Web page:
American researchers have identified the stem cells that generate three important classes of nerve cells which are responsible for enabling animals and humans, to eat, interact socially and reproduce.
These nerve cells are: olfactory receptors (ORNs), vomeronasal (VRNs) and gonadotropin releasing hormone (GnRH) neurons.
By studying mice at the earliest stages of embryonic development, LaMantia and his colleagues were able to identify the location of these cells, confirm that they divide slowly and symmetrically-thus making more stem cells, have a distinct molecular identity, and give rise to all cell types in the tissue-including ORNs, VRNs and GnRH neurons.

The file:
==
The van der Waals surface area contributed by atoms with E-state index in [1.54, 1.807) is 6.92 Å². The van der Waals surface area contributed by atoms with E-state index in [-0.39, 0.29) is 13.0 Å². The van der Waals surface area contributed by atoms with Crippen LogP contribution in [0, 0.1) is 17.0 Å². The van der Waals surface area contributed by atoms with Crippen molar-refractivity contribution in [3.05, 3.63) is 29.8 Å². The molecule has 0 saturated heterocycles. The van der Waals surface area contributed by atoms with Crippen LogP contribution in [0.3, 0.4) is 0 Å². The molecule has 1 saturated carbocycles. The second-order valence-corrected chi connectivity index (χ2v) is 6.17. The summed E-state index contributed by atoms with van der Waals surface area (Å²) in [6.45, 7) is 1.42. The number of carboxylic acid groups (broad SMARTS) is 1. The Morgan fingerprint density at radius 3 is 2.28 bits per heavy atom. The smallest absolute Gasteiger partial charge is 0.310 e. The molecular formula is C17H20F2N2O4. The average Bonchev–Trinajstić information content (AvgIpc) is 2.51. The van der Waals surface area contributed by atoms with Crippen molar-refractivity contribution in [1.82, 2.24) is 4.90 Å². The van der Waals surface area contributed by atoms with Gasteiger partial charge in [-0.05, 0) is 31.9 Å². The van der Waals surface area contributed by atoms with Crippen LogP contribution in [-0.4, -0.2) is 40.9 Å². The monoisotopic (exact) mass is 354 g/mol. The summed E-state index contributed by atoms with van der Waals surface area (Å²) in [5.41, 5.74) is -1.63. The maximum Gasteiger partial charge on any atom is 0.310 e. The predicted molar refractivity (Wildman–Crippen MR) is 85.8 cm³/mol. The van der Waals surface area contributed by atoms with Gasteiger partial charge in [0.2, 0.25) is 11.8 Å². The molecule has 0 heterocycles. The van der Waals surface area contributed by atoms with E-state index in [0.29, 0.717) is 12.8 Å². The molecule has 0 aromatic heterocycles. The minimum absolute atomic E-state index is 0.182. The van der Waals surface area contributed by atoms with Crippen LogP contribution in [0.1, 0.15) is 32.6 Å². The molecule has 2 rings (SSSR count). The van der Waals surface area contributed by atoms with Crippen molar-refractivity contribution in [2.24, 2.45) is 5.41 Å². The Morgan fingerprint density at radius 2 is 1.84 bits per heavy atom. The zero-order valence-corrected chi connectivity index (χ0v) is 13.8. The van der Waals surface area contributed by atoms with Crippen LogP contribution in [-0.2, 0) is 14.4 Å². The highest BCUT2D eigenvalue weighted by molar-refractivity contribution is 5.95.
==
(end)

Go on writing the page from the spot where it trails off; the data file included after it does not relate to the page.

These embryonic olfactory stem cells also are ultimately responsible for generating stem cells that remain in the lining of the nose throughout life and make new ORNs and VRNs. Thus these stem cells are also essential to enable a rare example of nervous system regeneration that continues throughout life.
Dr. LaMantia said: "By identifying these stems cells, our research will help physicians understand why people have certain genetic, neurological, and mental disabilities. Olfaction is often compromised early in the course of a number of serious diseases including autism, schizophrenia, and Alzheimer's disease, and GnRH deficiency is important in many cases of infertility. It is my hope that in the future, we will combine this sort of cell and molecular biology with clinical practice to develop better treatments for patients with these disorders."